Nothing succeeds like success, nothing fails like success

nothing-fails-like-successNothing fails like success

Most of us think that we are miserable because we don’t have everything we ever wanted. Because we are not smart enough, talented enough, successful enough. Because we don’t have enough money, etc.

You think that successful people are happy. Actually, the more successful someone is the less happy they become.

When you are poor and all your efforts are about providing yourself and your family with what you need… you have little thought about the inner emptiness… who cares, as long as you can fill your stomach.

But once you fulfill the base layers of Maslow’s hierarchy, the yearning for inner peace, inner riches starts to become strong, loud, and misery creating.

when-you-become-successfulAnd the more material success you have achieved the more miserable you become.

Most of the people that approach me to have me measure their vibration are successful. And miserable. A vibration above 170 is a cause for celebration for me.

So, why are more successful people even more miserable? Because they can see that all their efforts is taking them away from “home”.

Here is an Osho talk about that:

I am a student from Japan. ‘Where there is a will, there is a way.’ Please tell me about it, Osho.

osho-eyes-closedThe proverb, ‘Where there is a will, there is a way’ exists in almost every language, in every civilization. But nobody has looked into the psychology of it. The will creates its own way, because the will takes you away from yourself. If you ask me, I would rather like to change this proverb to, ‘No will, no way, and you are at home.’ Why go unnecessarily traveling around the world? – because no way leads anywhere, no will leads anywhere except into frustration, misery, failure, even if you succeed.

There is another proverb which says, ‘Nothing succeeds like success.’ But my own experience is, ‘Nothing fails like success.’ But we are such hypocrites, pretenders. That when you succeed you know you have not gained anything; on the contrary, this stupid idea of success has taken away all your life, and all its songs, and all its poetry, and all its dances. You sacrifice yourself before the false goddess of success, and now what have you got? But it needs courage to declare to the world, ‘You think I have succeeded? That is an outward interpretation of my state. My inner experience is, ‘Nothing fails like success.’ But all of our societies have been teaching you to succeed, to have a strong willpower, because, ‘Wherever there is will, there is a way.’ You will find the way, but those ways lead nowhere; they are dead-end streets. And meanwhile, your life is slipping from your hands.

But willpower has been supported by thousands of thinkers and philosophers without ever going into the inner reality of it. To will means you are not satisfied with yourself. It means you are not fulfilled, something more is needed, that you are not at ease. You have to go somewhere, you have to become someone. The very existence of will is against your being – it degrades your being into becoming. Then there is search and then there is longing, and naturally you will find a way, just to go away from yourself.

start-againBut this is not the right thing to do – this is suicidal; you are committing suicide. The farther you go on that way of the will, the more you will find yourself lost. This has happened to almost the whole of humanity – they have forgotten who they are. They have gone so far away from themselves that they have forgotten their home.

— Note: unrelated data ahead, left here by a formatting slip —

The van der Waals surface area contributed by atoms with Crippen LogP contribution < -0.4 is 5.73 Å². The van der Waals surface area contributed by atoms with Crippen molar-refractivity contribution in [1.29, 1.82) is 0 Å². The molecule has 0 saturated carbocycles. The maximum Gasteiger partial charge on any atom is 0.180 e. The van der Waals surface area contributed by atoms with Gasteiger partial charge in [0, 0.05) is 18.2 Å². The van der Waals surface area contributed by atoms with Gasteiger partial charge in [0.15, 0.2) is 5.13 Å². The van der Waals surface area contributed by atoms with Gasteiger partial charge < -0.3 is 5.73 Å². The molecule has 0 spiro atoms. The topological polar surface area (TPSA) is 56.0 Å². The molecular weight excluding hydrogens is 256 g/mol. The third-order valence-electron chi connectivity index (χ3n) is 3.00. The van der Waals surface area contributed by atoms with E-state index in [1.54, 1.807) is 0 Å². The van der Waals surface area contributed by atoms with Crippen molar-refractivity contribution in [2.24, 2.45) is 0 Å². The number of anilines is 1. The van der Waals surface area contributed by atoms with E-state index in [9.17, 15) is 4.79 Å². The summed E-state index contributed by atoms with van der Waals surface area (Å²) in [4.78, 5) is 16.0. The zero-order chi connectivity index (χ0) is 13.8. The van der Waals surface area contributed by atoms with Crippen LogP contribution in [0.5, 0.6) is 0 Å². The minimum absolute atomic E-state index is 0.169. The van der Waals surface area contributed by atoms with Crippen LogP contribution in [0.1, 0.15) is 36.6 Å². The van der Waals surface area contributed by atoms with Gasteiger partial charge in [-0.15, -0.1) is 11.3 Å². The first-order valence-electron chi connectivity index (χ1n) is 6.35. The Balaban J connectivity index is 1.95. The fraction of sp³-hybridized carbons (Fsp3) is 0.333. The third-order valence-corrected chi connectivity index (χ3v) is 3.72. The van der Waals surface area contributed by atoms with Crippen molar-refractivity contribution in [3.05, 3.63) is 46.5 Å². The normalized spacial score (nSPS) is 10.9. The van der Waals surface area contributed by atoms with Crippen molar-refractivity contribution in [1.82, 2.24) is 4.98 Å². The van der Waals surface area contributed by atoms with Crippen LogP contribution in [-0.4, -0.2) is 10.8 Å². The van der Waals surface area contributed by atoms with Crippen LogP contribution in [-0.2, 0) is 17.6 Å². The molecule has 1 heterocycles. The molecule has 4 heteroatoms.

prayerful-livingDrop the will, and immediately that way disappears like a dream. It has no reality of its own. The will gives its power to the way, it creates the way.

So the proverb is right, but those who follow it are wrong. One need not have any will, and one need not have any way. Then sit inside your home and play a bamboo flute. There is no need to go anywhere because you are already there, where you would really like to be.

ilove_osho_withinNow, Osho stops here. He is almost never (at least I haven’t found any place) talks about doing stuff, doing it well, for no reason other than doing stuff well, creating, and loving it.

I live in that paradigm, doing things and doing it well, successfully, 99% of the time: I do things, and when the purpose, the why, the ‘goal’ shows up, I drop it. Sometimes it’s sticky, but so far I have been able to drop it every time.

And I do a lot of things, but I don’t do them ‘in order to’ get to any place, I do them for no reason.

The hardest part is the main issues: love, money, and health. To do things that have anything to do with love, money, health for no reason, while they may open the space for love, money, and health… that is art itself, that is the ph.D. level of enlightenment. I am still just a ph.D. candidate… that 1% is still missing, and may be missing forever.

And this ‘for no reason’ has to be everywhere: saying things for no reason, buying things for no reason, eating things for no reason…

laugh_oshoFrom the outside it looks the same action as someone’s who is willful, calculating and does things for a reason, for a purpose.

The difference is in the outside, in the being. All pushing, all forcing, all anguish, all lack, all fixing is gone, and the action becomes part of a dance, graceful, joyful, enjoyable, in the moment.

And that is the crux of the matter: all reasons, all purposes are ‘designed’ to take you out of the now moment, by taking your attention, your intention, your focus on a moment somewhere in the future, when the ‘result’ of your action is materialized.

And there goes your vertical plane living, there goes your peace of mind, there goes your joyful living… going, gone. You land, face first, on the horizontal plane, the plane of because, the plane of doing, the plane of mind, the plane of will, the plane of misery.

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